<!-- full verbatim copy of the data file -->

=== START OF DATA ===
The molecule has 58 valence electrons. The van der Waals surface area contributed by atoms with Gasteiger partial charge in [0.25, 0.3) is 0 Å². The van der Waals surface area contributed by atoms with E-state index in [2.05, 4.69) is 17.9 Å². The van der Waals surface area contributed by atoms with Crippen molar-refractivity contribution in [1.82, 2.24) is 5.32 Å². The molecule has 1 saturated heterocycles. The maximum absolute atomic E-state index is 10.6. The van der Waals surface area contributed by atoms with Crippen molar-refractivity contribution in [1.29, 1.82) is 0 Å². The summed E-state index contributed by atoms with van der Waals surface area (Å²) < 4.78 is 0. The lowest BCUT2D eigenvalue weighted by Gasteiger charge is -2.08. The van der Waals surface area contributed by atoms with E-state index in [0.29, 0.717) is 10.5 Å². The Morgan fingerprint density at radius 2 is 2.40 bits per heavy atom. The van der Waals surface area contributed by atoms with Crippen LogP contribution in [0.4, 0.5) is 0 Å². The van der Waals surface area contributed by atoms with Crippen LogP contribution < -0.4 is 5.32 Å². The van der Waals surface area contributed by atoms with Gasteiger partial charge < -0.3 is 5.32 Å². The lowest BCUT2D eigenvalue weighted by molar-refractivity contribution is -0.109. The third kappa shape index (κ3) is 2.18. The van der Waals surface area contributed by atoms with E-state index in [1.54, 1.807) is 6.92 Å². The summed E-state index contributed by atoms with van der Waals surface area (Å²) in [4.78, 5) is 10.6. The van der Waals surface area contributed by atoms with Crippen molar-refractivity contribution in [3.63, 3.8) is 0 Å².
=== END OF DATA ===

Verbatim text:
The molecule has 58 valence electrons. The van der Waals surface area contributed by atoms with Gasteiger partial charge in [0.25, 0.3) is 0 Å². The van der Waals surface area contributed by atoms with E-state index in [2.05, 4.69) is 17.9 Å². The van der Waals surface area contributed by atoms with Crippen molar-refractivity contribution in [1.82, 2.24) is 5.32 Å². The molecule has 1 saturated heterocycles. The maximum absolute atomic E-state index is 10.6. The van der Waals surface area contributed by atoms with Crippen molar-refractivity contribution in [1.29, 1.82) is 0 Å². The summed E-state index contributed by atoms with van der Waals surface area (Å²) < 4.78 is 0. The lowest BCUT2D eigenvalue weighted by Gasteiger charge is -2.08. The van der Waals surface area contributed by atoms with E-state index in [0.29, 0.717) is 10.5 Å². The Morgan fingerprint density at radius 2 is 2.40 bits per heavy atom. The van der Waals surface area contributed by atoms with Crippen LogP contribution in [0.4, 0.5) is 0 Å². The van der Waals surface area contributed by atoms with Crippen LogP contribution < -0.4 is 5.32 Å². The van der Waals surface area contributed by atoms with Gasteiger partial charge < -0.3 is 5.32 Å². The lowest BCUT2D eigenvalue weighted by molar-refractivity contribution is -0.109. The third kappa shape index (κ3) is 2.18. The van der Waals surface area contributed by atoms with E-state index in [1.54, 1.807) is 6.92 Å². The summed E-state index contributed by atoms with van der Waals surface area (Å²) in [4.78, 5) is 10.6. The van der Waals surface area contributed by atoms with Crippen molar-refractivity contribution in [3.63, 3.8) is 0 Å².